Finally, it unleashes a culture of steady improvement. ZBB can be helpful if the cost basis cannot be sustained due to market circumstances and therefore be a valuable tool to lower the break-even point of a company in tough market conditions – like we are experiencing right now.

How digitisation brings zero-based budgeting back into focus and enables a truly agile approach to planning

The emergence of digital budgeting tools enables the further application of ZBB in today’s companies. In the past, ZBB was often seen as tedious and time-consuming. Budgeting can be an onerous duty, and especially the finance departments of large companies must collect, compile, review, and revise the budgets of many cost centers. This state can be frustrating both for the companies that rely on the allocated resources and for the employees who are forced to reconcile many differently formatted spending requests manually. The introduction of user-friendly spreadsheet software has increased this problem The versatility and flexibility of familiar desktop spreadsheet software simply do not scale well, allowing the creation of an almost infinite number of templates, making their merging an even more manual and error-prone torture. However, today, the real-time provisioning of financial and key-performance-indicators and currency conversions provides a fast track to meaningful budget reviews. Budget planners can now focus on understanding business requirements and can establish new business policies.

Second, in crisis situations like many industries are experiencing right now, ZBB can be a valuable tool because it allows to think from first principles and exemplary, brings enough urgency into the reaction of a steep demand decline, or an interruption of logistical chains.  Furthermore, in those areas, category savings are often challenging to realize immediately because of long-term contractual commitments, or the lead time required to make the change. Traditionally when applying ZBB, the lack of immediate value realization typically pushes these cost categories out of scope. Technology makes it easier to take these efforts on, enhancing transparency and enabling decisions today that may not produce savings until sometime in the future. Nevertheless, ZBB also has disadvantages which must be professionally evaluated before implementation. On the one hand, the successful and sustainable implementation can be a complex and lengthy process. Especially in the first year of implementation, it involves much effort. Besides, the employees affected need special training to ensure successful implementation. Lastly, ZBB is not a method that can always be applied in the same, standardised way but requires a specific adaptation to the respective company.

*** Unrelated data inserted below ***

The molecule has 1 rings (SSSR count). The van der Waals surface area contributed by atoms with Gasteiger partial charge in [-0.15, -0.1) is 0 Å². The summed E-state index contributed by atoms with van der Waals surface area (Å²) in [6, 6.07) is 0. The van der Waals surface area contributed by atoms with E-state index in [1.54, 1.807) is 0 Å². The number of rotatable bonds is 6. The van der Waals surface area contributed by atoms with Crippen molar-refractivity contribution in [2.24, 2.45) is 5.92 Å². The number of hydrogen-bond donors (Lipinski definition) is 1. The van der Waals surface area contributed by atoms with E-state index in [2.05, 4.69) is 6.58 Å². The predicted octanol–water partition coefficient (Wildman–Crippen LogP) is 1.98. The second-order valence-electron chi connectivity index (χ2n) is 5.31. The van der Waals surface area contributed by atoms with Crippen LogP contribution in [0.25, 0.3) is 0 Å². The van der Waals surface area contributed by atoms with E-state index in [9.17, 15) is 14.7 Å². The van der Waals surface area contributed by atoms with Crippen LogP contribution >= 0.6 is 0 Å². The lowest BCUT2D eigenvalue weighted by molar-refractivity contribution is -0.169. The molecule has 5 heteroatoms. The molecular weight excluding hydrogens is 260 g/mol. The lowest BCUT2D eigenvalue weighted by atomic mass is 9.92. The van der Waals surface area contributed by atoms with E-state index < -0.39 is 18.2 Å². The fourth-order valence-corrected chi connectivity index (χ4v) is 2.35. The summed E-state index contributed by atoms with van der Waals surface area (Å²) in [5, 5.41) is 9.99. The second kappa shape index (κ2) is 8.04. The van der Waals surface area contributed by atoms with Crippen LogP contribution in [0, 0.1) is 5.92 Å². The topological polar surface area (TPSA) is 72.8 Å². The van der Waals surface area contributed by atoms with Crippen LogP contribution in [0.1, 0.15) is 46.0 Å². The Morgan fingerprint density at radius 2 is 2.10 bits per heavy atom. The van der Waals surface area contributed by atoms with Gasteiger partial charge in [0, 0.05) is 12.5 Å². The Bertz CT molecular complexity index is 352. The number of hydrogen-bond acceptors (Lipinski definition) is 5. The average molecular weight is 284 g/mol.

To sum up, zero-based budgeting is more than just short-term cost savings, which, in the worst case, could pose a threat to the company’s future competitiveness. Essentially, ZBB is about making companies more agile, more cost-efficient, and more competitive. Small-scale approaches, which mainly focus on fixed costs and cost of goods sold, are a common mistake when implementing cost-cutting measures. Besides cost savings, continuous improvements in cost management, optimization of processes, and employees‘ motivation to act as owners of the company, are therefore goals of a zero-based budgeting approach.

Draxinger & Lentz helps you to rethink planning and budgeting. We enable our clients to exploit the full potential of ZBB, create an efficient and agile planning process, and avoid common pitfalls of ZBB. D&L always considers the current situation, strategic priorities, and transformation ambitions of our clients and provides a tailor-made approach for the application of ZBB or other planning approaches.


If you want to get more information on how to implement zero-based budgeting in your organization, feel free to contact Fabian Winckler ( or Marco Lotz (